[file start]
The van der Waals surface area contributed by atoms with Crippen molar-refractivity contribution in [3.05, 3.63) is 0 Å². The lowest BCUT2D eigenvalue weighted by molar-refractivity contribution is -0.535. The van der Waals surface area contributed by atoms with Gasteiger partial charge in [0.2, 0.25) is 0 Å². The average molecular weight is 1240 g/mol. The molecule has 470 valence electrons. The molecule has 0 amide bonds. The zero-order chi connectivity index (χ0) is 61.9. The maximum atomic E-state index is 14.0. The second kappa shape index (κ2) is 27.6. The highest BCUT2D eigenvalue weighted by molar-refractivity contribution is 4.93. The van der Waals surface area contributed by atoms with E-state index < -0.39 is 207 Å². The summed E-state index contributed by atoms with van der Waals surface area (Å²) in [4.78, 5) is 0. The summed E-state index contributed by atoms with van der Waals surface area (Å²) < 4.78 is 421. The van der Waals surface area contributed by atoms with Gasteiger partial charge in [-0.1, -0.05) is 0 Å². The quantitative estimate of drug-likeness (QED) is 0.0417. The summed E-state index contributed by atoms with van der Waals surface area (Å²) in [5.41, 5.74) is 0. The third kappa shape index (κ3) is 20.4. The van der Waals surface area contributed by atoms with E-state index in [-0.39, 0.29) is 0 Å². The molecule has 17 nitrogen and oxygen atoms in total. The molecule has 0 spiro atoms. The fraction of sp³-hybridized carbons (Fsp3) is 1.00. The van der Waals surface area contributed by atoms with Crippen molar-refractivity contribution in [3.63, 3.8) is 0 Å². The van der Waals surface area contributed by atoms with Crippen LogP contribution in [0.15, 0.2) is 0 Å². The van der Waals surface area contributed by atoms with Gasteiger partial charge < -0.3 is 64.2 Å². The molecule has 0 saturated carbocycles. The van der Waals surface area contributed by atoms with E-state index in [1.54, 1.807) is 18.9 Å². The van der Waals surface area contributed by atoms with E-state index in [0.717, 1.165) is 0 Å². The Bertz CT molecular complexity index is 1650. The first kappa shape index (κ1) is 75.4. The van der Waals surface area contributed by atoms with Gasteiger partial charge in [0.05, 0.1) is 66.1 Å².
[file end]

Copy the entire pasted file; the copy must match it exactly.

The van der Waals surface area contributed by atoms with Crippen molar-refractivity contribution in [3.05, 3.63) is 0 Å². The lowest BCUT2D eigenvalue weighted by molar-refractivity contribution is -0.535. The van der Waals surface area contributed by atoms with Gasteiger partial charge in [0.2, 0.25) is 0 Å². The average molecular weight is 1240 g/mol. The molecule has 470 valence electrons. The molecule has 0 amide bonds. The zero-order chi connectivity index (χ0) is 61.9. The maximum atomic E-state index is 14.0. The second kappa shape index (κ2) is 27.6. The highest BCUT2D eigenvalue weighted by molar-refractivity contribution is 4.93. The van der Waals surface area contributed by atoms with E-state index < -0.39 is 207 Å². The summed E-state index contributed by atoms with van der Waals surface area (Å²) in [4.78, 5) is 0. The summed E-state index contributed by atoms with van der Waals surface area (Å²) < 4.78 is 421. The van der Waals surface area contributed by atoms with Gasteiger partial charge in [-0.1, -0.05) is 0 Å². The quantitative estimate of drug-likeness (QED) is 0.0417. The summed E-state index contributed by atoms with van der Waals surface area (Å²) in [5.41, 5.74) is 0. The third kappa shape index (κ3) is 20.4. The van der Waals surface area contributed by atoms with E-state index in [-0.39, 0.29) is 0 Å². The molecule has 17 nitrogen and oxygen atoms in total. The molecule has 0 spiro atoms. The fraction of sp³-hybridized carbons (Fsp3) is 1.00. The van der Waals surface area contributed by atoms with Crippen molar-refractivity contribution in [3.63, 3.8) is 0 Å². The van der Waals surface area contributed by atoms with Crippen LogP contribution in [0.15, 0.2) is 0 Å². The van der Waals surface area contributed by atoms with Gasteiger partial charge < -0.3 is 64.2 Å². The molecule has 0 saturated carbocycles. The van der Waals surface area contributed by atoms with E-state index in [1.54, 1.807) is 18.9 Å². The van der Waals surface area contributed by atoms with E-state index in [0.717, 1.165) is 0 Å². The Bertz CT molecular complexity index is 1650. The first kappa shape index (κ1) is 75.4. The van der Waals surface area contributed by atoms with Gasteiger partial charge in [0.05, 0.1) is 66.1 Å².